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Section 16.2 : Line Integrals - Part I

Evaluate \( \displaystyle \int\limits_{C}{{2{x^3}\,ds}}\) for each of the following curves.

  1. \(C\) is the portion \(y = {x^3}\) from \(x = - 1\) to \(x = 2\).
  2. \(C\) is the portion \(y = {x^3}\) from \(x = 2\) to \(x = - 1\).
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a \(C\) is the portion \(y = {x^3}\) from \(x = - 1\) to \(x = 2\). Show All Steps Hide All Steps
Start Solution

Let’s start off with a quick sketch of the curve for this part of the problem.


For reasons that will become apparent once we get to the second part of this problem let’s call this curve \({C_1}\) instead of \(C\). Here then is the parameterization of \({C_1}\).

\({C_1}:\,\,\vec r\left( t \right) = \left\langle {t,{t^3}} \right\rangle \hspace{0.25in}\,\,\,\,\,\,\, - 1 \le t \le 2\)

Show Step 2

Here is the line integral for this curve.

\[\begin{align*}\int\limits_{{{C_1}}}{{2{x^3}\,ds}} & = \int_{{ - 1}}^{2}{{2{{\left( t \right)}^3}\sqrt {{{\left( 1 \right)}^2} + {{\left( {3{t^2}} \right)}^2}} \,dt}}\\ & = \int_{{ - 1}}^{2}{{2{t^3}\sqrt {1 + 9{t^4}} \,dt}}\\ & = \left. {\frac{1}{{27}}{{\left( {1 + 9{t^4}} \right)}^{\frac{3}{2}}}} \right|_{ - 1}^2 = \require{bbox} \bbox[2pt,border:1px solid black]{{\frac{1}{{27}}\left( {{{145}^{\frac{3}{2}}} - {{10}^{\frac{3}{2}}}} \right) = 63.4966}}\end{align*}\]

b \(C\) is the portion \(y = {x^3}\) from \(x = 2\) to \(x = - 1\). Show All Steps Hide All Steps
Start Solution

Now, as we did in the previous part let’s “rename” this curve as \({C_2}\) instead of \(C\).

Next, note that this curve is just the curve from the first step with opposite direction. In other words what we have here is that \({C_2} = - {C_1}\). Here is a quick sketch of \({C_2}\) for the sake of completeness.

Show Step 2

Now, at this point there are two different methods we could use to evaluate the integral.

The first method is use the fact from the notes that if we switch the directions for a curve then the value of this type of line integral doesn’t change. Using this fact along with the relationship between the curve from this part and the curve from the first part, i.e. \({C_2} = - {C_1}\) , the line integral is just,

\[\int\limits_{{{C_2}}}{{2{x^3}\,ds}} = \int\limits_{{ - {C_1}}}{{2{x^3}\,ds}} = \int\limits_{{{C_1}}}{{2{x^3}\,ds}} = \require{bbox} \bbox[2pt,border:1px solid black]{{\frac{1}{{27}}\left( {{{145}^{\frac{3}{2}}} - {{10}^{\frac{3}{2}}}} \right) = 63.4966}}\]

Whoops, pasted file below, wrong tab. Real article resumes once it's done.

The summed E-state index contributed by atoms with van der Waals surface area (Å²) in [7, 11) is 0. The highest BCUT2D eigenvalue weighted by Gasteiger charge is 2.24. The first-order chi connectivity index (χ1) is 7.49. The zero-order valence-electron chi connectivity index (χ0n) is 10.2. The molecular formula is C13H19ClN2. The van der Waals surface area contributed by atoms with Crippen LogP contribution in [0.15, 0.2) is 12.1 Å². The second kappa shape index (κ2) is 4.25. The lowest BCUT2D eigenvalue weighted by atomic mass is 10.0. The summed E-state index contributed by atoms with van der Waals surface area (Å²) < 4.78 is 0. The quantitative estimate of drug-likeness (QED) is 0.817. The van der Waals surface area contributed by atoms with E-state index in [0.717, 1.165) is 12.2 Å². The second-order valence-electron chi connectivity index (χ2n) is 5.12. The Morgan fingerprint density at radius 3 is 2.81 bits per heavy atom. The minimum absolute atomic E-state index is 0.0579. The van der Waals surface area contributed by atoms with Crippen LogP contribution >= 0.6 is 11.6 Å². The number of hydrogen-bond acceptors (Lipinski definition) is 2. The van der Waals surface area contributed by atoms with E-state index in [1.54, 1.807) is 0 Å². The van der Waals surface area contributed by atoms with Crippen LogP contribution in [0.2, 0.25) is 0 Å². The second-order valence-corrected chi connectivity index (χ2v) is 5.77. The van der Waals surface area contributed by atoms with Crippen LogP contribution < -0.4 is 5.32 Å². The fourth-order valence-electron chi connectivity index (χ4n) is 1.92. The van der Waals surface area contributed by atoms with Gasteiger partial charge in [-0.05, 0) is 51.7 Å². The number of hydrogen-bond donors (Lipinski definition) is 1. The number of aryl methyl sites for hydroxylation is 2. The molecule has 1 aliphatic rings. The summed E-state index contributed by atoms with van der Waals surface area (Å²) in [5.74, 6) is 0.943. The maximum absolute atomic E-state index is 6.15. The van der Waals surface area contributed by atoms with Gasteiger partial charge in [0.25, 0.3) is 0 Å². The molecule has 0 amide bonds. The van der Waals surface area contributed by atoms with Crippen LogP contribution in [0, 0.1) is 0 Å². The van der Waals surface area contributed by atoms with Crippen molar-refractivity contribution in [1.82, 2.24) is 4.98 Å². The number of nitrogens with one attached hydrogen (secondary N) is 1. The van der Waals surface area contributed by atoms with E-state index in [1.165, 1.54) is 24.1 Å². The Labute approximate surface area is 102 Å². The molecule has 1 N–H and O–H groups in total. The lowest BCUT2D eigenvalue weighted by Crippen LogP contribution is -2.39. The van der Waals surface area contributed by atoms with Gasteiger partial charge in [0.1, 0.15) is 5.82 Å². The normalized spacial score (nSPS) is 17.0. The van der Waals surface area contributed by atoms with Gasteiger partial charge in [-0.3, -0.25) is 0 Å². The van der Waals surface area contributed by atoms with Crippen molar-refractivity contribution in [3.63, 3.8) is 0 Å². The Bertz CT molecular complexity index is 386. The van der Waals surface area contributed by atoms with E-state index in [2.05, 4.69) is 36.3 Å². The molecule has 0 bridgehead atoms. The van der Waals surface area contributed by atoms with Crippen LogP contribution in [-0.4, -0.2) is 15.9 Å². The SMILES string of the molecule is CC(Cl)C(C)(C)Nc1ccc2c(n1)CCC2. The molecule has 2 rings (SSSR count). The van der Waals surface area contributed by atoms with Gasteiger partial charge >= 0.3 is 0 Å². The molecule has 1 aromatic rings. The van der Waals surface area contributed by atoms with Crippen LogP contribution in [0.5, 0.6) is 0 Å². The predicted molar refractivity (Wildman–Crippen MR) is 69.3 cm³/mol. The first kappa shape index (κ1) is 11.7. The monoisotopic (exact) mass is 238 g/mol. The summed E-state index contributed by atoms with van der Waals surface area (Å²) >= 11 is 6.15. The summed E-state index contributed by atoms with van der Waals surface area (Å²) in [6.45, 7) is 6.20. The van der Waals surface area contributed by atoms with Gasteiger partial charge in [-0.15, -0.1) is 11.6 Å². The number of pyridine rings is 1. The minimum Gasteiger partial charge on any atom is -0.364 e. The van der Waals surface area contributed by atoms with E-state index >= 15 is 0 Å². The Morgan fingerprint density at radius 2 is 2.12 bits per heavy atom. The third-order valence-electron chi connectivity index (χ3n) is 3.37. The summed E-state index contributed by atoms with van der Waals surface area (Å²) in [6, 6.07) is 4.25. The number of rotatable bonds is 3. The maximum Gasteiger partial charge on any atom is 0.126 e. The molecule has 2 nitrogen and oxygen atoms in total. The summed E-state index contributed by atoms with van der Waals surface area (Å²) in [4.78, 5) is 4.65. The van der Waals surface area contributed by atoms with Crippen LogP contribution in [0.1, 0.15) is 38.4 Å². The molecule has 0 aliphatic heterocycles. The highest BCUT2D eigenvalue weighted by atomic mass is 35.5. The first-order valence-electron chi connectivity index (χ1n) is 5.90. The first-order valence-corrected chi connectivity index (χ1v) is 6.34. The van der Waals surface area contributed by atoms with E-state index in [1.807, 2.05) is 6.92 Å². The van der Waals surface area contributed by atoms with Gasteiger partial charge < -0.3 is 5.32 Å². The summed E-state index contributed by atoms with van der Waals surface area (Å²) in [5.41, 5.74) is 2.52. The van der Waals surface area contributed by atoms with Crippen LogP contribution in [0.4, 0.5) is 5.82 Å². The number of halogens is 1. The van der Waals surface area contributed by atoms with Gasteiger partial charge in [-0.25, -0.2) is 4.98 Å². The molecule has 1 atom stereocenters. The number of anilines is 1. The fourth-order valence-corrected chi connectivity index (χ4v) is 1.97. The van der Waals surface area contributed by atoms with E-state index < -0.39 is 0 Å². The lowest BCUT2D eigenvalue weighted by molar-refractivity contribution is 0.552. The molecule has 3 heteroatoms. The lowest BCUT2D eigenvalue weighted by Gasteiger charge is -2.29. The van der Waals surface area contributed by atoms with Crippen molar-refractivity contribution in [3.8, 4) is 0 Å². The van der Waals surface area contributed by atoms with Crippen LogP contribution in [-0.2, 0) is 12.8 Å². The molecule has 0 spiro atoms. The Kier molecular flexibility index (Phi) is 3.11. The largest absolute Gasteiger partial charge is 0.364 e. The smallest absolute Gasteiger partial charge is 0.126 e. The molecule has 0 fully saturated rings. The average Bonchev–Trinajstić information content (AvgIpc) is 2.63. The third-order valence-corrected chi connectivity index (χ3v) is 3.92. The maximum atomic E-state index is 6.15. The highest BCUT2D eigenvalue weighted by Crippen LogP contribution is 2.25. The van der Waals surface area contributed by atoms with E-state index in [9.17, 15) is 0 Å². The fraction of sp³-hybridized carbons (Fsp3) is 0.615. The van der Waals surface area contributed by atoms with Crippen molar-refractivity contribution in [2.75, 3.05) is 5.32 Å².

Note that the first equal sign above was just acknowledging the relationship between the two curves. The second equal sign is where we used the fact from the notes.

This is the “easy” method for doing this problem. Alternatively we could parameterize up the curve and compute the line integral directly. We will do that for the rest of this problem just to show how we would go about doing that.

Show Step 3

Now, if we are going to parameterize this curve, and follow the indicated direction, we can’t just use the parameterization from the first part and then “flip” the limits on the integral to “go backwards”. Line integrals just don’t work that way. The limits on the line integrals need to go from smaller value to larger value.

We need a new parameterization for this curve that will follow the curve in the indicated direction. Luckily that is actually pretty simple to do in this case. All we need to do is let \(x = - t\) as \(t\) ranges from \(t = - 2\) to \(t = 1\). In this way as \(t\) increases \(x\) will go from \(x = 2\) to \(x = - 1\). In other words, at \(t\) increases \(x\) will decrease as we need it to in order to follow the direction of the curve.

Now that we have \(x\) taken care of the \(y\) is easy because we know the equation of the curve. To get the parametric equation for \(y\) all we need to do is plug in the parametric equation for \(x\) into the equation of the curve. Or,

\[y = {\left( { - t} \right)^3} = - {t^3}\]

Putting all of this together we get the following parameterization of the curve.

\({C_2}:\,\,\vec r\left( t \right) = \left\langle { - t - {t^3}} \right\rangle \hspace{0.25in}\,\,\,\,\,\,\, - 2 \le t \le 1\)

Show Step 4

Now all we need to do is compute the line integral.

\[\begin{align*}\int\limits_{{{C_2}}}{{2{x^3}\,ds}} & = \int_{{ - 2}}^{1}{{2{{\left( { - t} \right)}^3}\sqrt {{{\left( { - 1} \right)}^2} + {{\left( { - 3{t^2}} \right)}^2}} \,dt}}\\ & = \int_{{ - 2}}^{1}{{ - 2{t^3}\sqrt {1 + 9{t^4}} \,dt}}\\ & = \left. { - \frac{1}{{27}}{{\left( {1 + 9{t^4}} \right)}^{\frac{3}{2}}}} \right|_{ - 2}^1 = \require{bbox} \bbox[2pt,border:1px solid black]{{ - \frac{1}{{27}}\left( {{{10}^{\frac{3}{2}}} - {{145}^{\frac{3}{2}}}} \right) = 63.4966}}\end{align*}\]

So, the line integral from this part had exactly the same value as the line integral from the first part as we expected it to.